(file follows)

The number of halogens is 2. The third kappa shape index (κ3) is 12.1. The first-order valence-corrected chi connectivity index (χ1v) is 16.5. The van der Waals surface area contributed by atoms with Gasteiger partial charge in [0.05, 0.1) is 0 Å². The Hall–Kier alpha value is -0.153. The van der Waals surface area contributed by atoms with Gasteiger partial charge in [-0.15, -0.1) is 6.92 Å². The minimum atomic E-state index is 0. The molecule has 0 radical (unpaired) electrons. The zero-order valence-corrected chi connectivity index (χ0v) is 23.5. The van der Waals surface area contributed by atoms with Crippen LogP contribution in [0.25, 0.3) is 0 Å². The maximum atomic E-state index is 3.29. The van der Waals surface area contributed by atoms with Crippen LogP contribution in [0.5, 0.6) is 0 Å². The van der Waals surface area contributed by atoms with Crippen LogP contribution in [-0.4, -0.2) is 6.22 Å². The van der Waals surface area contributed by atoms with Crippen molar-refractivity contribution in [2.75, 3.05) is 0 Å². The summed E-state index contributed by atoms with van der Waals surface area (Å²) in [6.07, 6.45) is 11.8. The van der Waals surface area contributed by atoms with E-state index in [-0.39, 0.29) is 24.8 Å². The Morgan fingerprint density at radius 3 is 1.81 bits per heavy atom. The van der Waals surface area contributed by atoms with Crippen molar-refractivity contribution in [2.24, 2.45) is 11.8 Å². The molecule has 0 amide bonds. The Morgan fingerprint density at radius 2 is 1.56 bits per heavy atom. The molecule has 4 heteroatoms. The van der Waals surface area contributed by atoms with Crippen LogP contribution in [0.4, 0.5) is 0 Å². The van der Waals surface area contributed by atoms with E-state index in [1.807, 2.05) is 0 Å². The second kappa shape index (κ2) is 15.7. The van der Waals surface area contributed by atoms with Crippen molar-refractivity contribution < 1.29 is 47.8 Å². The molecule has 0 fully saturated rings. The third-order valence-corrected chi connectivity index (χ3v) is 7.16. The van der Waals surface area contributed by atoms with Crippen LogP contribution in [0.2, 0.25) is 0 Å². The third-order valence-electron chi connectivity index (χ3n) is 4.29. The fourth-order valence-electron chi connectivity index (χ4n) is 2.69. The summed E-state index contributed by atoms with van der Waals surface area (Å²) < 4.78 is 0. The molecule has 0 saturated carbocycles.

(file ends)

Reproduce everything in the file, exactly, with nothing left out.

The number of halogens is 2. The third kappa shape index (κ3) is 12.1. The first-order valence-corrected chi connectivity index (χ1v) is 16.5. The van der Waals surface area contributed by atoms with Gasteiger partial charge in [0.05, 0.1) is 0 Å². The Hall–Kier alpha value is -0.153. The van der Waals surface area contributed by atoms with Gasteiger partial charge in [-0.15, -0.1) is 6.92 Å². The minimum atomic E-state index is 0. The molecule has 0 radical (unpaired) electrons. The zero-order valence-corrected chi connectivity index (χ0v) is 23.5. The van der Waals surface area contributed by atoms with Crippen LogP contribution in [0.25, 0.3) is 0 Å². The maximum atomic E-state index is 3.29. The van der Waals surface area contributed by atoms with Crippen LogP contribution in [0.5, 0.6) is 0 Å². The van der Waals surface area contributed by atoms with Crippen LogP contribution in [-0.4, -0.2) is 6.22 Å². The van der Waals surface area contributed by atoms with Crippen molar-refractivity contribution in [2.75, 3.05) is 0 Å². The summed E-state index contributed by atoms with van der Waals surface area (Å²) in [6.07, 6.45) is 11.8. The van der Waals surface area contributed by atoms with E-state index in [-0.39, 0.29) is 24.8 Å². The Morgan fingerprint density at radius 3 is 1.81 bits per heavy atom. The van der Waals surface area contributed by atoms with Crippen molar-refractivity contribution in [2.24, 2.45) is 11.8 Å². The molecule has 0 amide bonds. The Morgan fingerprint density at radius 2 is 1.56 bits per heavy atom. The molecule has 4 heteroatoms. The van der Waals surface area contributed by atoms with Crippen LogP contribution in [0.4, 0.5) is 0 Å². The van der Waals surface area contributed by atoms with E-state index in [1.807, 2.05) is 0 Å². The second kappa shape index (κ2) is 15.7. The van der Waals surface area contributed by atoms with Crippen molar-refractivity contribution < 1.29 is 47.8 Å². The molecule has 0 fully saturated rings. The third-order valence-corrected chi connectivity index (χ3v) is 7.16. The van der Waals surface area contributed by atoms with Crippen LogP contribution in [0.2, 0.25) is 0 Å². The third-order valence-electron chi connectivity index (χ3n) is 4.29. The fourth-order valence-electron chi connectivity index (χ4n) is 2.69. The summed E-state index contributed by atoms with van der Waals surface area (Å²) < 4.78 is 0. The molecule has 0 saturated carbocycles.